I started singing when I was six years old, and spent many years from that age until my early twenties studying opera, but I felt that my creative identity had been buried by an eight-year mentorship (ages 6 to 14) with my first Bel Canto instructor, who was extremely controlling, somewhat emotionally abusive, and convinced me that anything other than Classical was the devil’s music. Many years later, I began studying pop and belting technique with Rosemary Loar, reuniting with the type of music and singing that I had originally connected with. My adoption of the stage name Echo relates to my struggle to re-establish my creative identity after feeling like I might never sing again. Also, I am Echo because I am a nymph, just like she is, a nymph being a creature who is not quite of this world and extremely identified with the place that she inhabits—sometimes when a body of water would dry up, the nymph who inhabited that body of water would die. All my life, I have felt a deeply spiritual connection with places, as if places have souls. Most of my original songs involve the themes of rejection, unrequited love, and misunderstood or lost identity, but I also like to cover songs that deal with this, and ultimately, one of my major goals in music is to evoke a place or a world.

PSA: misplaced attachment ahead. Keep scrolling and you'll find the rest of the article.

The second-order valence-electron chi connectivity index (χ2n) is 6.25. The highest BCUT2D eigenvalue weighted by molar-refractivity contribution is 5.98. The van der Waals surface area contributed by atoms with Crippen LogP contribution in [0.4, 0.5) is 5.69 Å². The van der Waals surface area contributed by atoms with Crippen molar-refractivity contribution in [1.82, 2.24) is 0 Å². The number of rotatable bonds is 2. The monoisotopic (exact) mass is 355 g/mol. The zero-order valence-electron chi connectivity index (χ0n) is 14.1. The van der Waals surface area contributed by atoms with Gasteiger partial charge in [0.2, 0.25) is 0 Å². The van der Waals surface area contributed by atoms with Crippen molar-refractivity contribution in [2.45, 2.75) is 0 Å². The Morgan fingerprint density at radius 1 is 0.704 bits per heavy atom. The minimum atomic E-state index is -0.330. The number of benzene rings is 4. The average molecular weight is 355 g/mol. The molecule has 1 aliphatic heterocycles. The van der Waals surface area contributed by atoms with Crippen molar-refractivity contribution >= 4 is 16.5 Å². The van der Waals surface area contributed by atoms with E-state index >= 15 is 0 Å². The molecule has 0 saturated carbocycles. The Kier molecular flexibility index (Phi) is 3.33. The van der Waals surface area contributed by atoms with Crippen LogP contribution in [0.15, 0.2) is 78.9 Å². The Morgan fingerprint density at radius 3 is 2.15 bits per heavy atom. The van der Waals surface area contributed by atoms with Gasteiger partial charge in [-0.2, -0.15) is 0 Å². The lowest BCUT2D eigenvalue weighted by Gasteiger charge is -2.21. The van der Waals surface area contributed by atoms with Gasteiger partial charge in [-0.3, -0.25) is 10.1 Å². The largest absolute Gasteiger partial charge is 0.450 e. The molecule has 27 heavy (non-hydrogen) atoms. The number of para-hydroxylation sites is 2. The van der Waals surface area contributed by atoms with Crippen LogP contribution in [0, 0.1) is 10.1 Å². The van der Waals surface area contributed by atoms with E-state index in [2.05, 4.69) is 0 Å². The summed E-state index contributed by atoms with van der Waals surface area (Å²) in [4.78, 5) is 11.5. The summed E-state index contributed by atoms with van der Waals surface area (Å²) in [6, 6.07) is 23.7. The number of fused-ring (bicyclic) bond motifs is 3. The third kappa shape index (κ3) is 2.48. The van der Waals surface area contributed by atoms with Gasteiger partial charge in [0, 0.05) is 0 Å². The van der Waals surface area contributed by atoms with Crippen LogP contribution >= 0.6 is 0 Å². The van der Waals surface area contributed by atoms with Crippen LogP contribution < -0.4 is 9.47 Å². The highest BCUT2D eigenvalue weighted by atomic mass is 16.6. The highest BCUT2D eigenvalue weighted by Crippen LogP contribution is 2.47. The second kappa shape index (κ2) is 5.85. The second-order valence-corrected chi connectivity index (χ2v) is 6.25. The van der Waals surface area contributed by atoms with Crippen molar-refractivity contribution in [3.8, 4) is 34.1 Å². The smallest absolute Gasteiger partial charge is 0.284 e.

Ophelia-inspired Still from the “Nick’s Mom” Music Video but with daffodils
Photo by Peter Carellini
Sometimes it occurs to me that I probably should have called myself Samanthea: Samanthea Echo; technically the name “Samantha” is probably derived from a combination of the name “Sam” (sun) and the name “Anthea” (blossom goddess) But it’s too late for that now.
A Narcissist Named Echo. (selfie)
Theatre, Fairy Tales, Smartphones, and Arrested Development in “Nick’s Mom”
My newest music video for my song “Nick’s Mom” is a mash-up of Snow White, Hamlet, and the Lady of Shalott. But the personal source material begins at the end of the second millennium, in my childhood: I was nine when I decided to identify as a fairy instead of a human. Usually you stop believing in fairies when you get into your late childhood, but being me I had to do everything back-ass-wards, and when two new friends of mine suggested that the three of us were actually fairies from another planet inhabiting temporary humanoid avatars as a sort of social experiment, my first thought was: It all makes sense now: that’s the first thing anyone has ever said to me about this ridiculous and frightening and boring world that makes any sense.